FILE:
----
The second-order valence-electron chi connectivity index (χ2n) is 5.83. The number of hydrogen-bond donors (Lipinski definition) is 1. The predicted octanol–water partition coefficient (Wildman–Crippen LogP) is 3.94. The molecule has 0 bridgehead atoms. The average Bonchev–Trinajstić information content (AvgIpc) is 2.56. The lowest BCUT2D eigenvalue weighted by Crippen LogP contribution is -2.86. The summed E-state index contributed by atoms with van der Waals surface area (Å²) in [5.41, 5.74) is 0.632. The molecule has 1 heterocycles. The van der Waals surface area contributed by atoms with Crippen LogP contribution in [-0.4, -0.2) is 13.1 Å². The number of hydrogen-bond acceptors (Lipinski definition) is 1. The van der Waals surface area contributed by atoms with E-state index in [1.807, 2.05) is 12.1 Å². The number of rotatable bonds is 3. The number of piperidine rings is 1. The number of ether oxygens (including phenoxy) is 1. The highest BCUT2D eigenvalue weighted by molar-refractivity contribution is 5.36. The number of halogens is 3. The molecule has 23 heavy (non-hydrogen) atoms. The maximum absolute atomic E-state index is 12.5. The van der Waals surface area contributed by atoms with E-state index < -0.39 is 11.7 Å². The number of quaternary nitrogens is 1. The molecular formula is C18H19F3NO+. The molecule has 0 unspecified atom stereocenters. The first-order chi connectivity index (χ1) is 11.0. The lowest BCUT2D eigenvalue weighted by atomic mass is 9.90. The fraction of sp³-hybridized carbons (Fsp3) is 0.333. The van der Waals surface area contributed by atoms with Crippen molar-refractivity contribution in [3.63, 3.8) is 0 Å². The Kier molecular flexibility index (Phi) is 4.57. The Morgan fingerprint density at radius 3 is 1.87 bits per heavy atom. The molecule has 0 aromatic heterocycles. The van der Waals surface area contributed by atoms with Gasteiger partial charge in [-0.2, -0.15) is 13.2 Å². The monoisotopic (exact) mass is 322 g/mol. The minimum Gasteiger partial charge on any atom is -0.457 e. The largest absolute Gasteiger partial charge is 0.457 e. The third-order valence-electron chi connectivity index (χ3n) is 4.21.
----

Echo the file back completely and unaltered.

The second-order valence-electron chi connectivity index (χ2n) is 5.83. The number of hydrogen-bond donors (Lipinski definition) is 1. The predicted octanol–water partition coefficient (Wildman–Crippen LogP) is 3.94. The molecule has 0 bridgehead atoms. The average Bonchev–Trinajstić information content (AvgIpc) is 2.56. The lowest BCUT2D eigenvalue weighted by Crippen LogP contribution is -2.86. The summed E-state index contributed by atoms with van der Waals surface area (Å²) in [5.41, 5.74) is 0.632. The molecule has 1 heterocycles. The van der Waals surface area contributed by atoms with Crippen LogP contribution in [-0.4, -0.2) is 13.1 Å². The number of hydrogen-bond acceptors (Lipinski definition) is 1. The van der Waals surface area contributed by atoms with E-state index in [1.807, 2.05) is 12.1 Å². The number of rotatable bonds is 3. The number of piperidine rings is 1. The number of ether oxygens (including phenoxy) is 1. The highest BCUT2D eigenvalue weighted by molar-refractivity contribution is 5.36. The number of halogens is 3. The molecule has 23 heavy (non-hydrogen) atoms. The maximum absolute atomic E-state index is 12.5. The van der Waals surface area contributed by atoms with E-state index < -0.39 is 11.7 Å². The number of quaternary nitrogens is 1. The molecular formula is C18H19F3NO+. The molecule has 0 unspecified atom stereocenters. The first-order chi connectivity index (χ1) is 11.0. The lowest BCUT2D eigenvalue weighted by atomic mass is 9.90. The fraction of sp³-hybridized carbons (Fsp3) is 0.333. The van der Waals surface area contributed by atoms with Crippen molar-refractivity contribution in [3.63, 3.8) is 0 Å². The Kier molecular flexibility index (Phi) is 4.57. The Morgan fingerprint density at radius 3 is 1.87 bits per heavy atom. The molecule has 0 aromatic heterocycles. The van der Waals surface area contributed by atoms with Gasteiger partial charge in [-0.2, -0.15) is 13.2 Å². The monoisotopic (exact) mass is 322 g/mol. The minimum Gasteiger partial charge on any atom is -0.457 e. The largest absolute Gasteiger partial charge is 0.457 e. The third-order valence-electron chi connectivity index (χ3n) is 4.21.